Rebuilding Decks Q&A

QUESTION

“The house we just bought has an old, partially rotted wood deck at the rear yard that we want to remove and replace with a new one. Although the deck is redwood, it is only 12 years old, and many of the deck boards are twisted and bowed. Are there any other materials that we can use instead of redwood? Someone suggested that we use pressure treated lumber or go with a hardwood like mahogany. Any suggestions?” – B. L., Richmond

ANSWER

Redwood is by far the most common decking material on the west coast because of its natural decay resistance, beauty and affordability. However, if it is not properly installed and maintained, it will deteriorate. Your letter did not go into detail about the installation of the deck, but if many of the deck boards are twisted and bowed, it was probably not installed or fastened correctly.

To answer your question about other types of materials for decks, there are actually several options for the home owner and contractor. Besides pressure treated lumber and select hardwoods, there is also plastic, vinyl and wood-plastic composites.

Pressure treated lumber is most commonly used for deck supports, girders and joists. The advantage of this material is its excellent ability to resist rot; it is even designed to have direct contact with the earth. One of the disadvantages of this wood is that it tends to crack and split, leaving splinters and a rough surface. Sometimes these boards also tend to twist and bow, which can affect the aesthetics of the deck surface. Painting and staining can prevent some of the cracking and splitting, but it must be done on a routine basis to keep the deck looking good.

Besides using pressure treated wood or redwood, you could also consider the use of tropical hardwoods. Tropical hardwoods (commonly a type of mahogany or teak) have rich colors, are naturally decay resistive, and have a high density. They are also more expensive than either redwood or pressure treated wood, and require more care and skill in the installation. For example, if nailing the boards by hand, they usually have to be predrilled. These decks also require more maintenance than other decks because the surface of the boards must be coated regularly with a water repellant to prevent the boards from splitting and turning grey.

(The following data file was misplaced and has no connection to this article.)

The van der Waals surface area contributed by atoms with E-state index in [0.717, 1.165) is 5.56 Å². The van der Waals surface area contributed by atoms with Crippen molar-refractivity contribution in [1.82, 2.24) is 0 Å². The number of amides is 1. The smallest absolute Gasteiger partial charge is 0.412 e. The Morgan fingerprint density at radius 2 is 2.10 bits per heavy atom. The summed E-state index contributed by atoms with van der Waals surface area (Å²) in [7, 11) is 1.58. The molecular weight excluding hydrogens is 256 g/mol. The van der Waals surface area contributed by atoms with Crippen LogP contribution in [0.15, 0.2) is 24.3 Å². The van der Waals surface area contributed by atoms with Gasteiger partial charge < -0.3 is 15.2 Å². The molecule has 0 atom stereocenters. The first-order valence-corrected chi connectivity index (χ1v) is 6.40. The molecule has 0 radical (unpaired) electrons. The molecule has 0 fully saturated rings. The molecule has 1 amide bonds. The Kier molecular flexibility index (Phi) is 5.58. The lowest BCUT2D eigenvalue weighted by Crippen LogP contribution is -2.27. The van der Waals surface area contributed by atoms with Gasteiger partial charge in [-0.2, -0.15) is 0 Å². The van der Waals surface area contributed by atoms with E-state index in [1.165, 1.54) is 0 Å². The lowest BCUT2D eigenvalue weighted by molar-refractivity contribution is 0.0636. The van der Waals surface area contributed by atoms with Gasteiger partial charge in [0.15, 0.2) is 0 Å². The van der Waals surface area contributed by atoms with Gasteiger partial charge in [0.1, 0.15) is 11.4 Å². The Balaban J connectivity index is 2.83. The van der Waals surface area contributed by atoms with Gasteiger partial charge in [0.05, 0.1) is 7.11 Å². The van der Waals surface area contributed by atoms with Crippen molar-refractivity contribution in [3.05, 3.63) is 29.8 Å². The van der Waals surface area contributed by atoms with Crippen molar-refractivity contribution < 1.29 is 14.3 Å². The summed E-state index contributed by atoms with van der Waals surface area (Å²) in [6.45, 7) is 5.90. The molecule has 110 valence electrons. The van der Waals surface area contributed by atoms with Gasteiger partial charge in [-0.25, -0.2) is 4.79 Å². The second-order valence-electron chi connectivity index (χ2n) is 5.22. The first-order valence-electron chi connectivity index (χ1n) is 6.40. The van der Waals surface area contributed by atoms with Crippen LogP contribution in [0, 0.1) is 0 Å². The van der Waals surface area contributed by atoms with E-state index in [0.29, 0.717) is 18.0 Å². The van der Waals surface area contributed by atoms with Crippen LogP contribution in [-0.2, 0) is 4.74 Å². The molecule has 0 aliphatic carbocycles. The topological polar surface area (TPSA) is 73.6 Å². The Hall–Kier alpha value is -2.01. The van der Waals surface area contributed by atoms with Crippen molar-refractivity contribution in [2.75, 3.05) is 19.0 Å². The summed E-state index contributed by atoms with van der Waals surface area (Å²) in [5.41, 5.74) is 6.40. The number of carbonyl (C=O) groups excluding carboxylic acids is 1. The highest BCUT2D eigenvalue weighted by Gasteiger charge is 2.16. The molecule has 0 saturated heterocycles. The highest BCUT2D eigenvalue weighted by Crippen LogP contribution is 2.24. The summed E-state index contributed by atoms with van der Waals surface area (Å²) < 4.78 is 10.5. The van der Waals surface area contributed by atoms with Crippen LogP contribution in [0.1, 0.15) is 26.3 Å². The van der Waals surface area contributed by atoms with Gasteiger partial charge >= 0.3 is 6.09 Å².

A new alternative to wood decking is synthetic decking, decking material made from recycled plastics and wood fibers. These materials look and feel like real wood, and are a little more expensive than redwood. However, they have several advantages. These boards are impervious to moisture and will not split, crack, warp or rot. They can be worked with standard tools, and do not require staining or sealing

One of the best known manufacturers of wood-plastic composite is Trex, with their “Easy Care Decking”. This material is slip resistant and splinter free and can be nailed or screwed down. It comes with a limited ten year warranty. For more information call 1-800-289-8739.

Another type of composite material called TimberTech, a material manufactured by A Crane Plastics Company (1-800-307-7780). This material is produced in hollow tongue-and-groove extrusions that are dimensionally stable, lightweight, and fit together by hand. Because of its design, most fasteners are hidden. The material comes in a light brown color, which fades to a light grey over time.

Finally, there are several all vinyl and aluminum decking systems that are designed to interlock or snap together. These products have an integral and sometimes concealed fastening system. This can speed installation and make it easier for the do-it-yourself market. Basically, a type of track or base is screwed or fastened to the framing members of the deck, and the vinyl or aluminum material is snapped or slid into place. These materials should basically last forever, and require less maintenance than a wood deck.

There are two things to remember when choosing these alternative decking materials, cost and availability. Most of the composite and vinyl products are made back East and are not widely available on the West Coast. You should contact your local lumber supplier and see if they carry any of these materials or if they can order them. The majority of these materials are sold as “systems” with their own fasteners, clips and end caps. You should make sure that you have all material on hand before you begin to lay out or build your deck.

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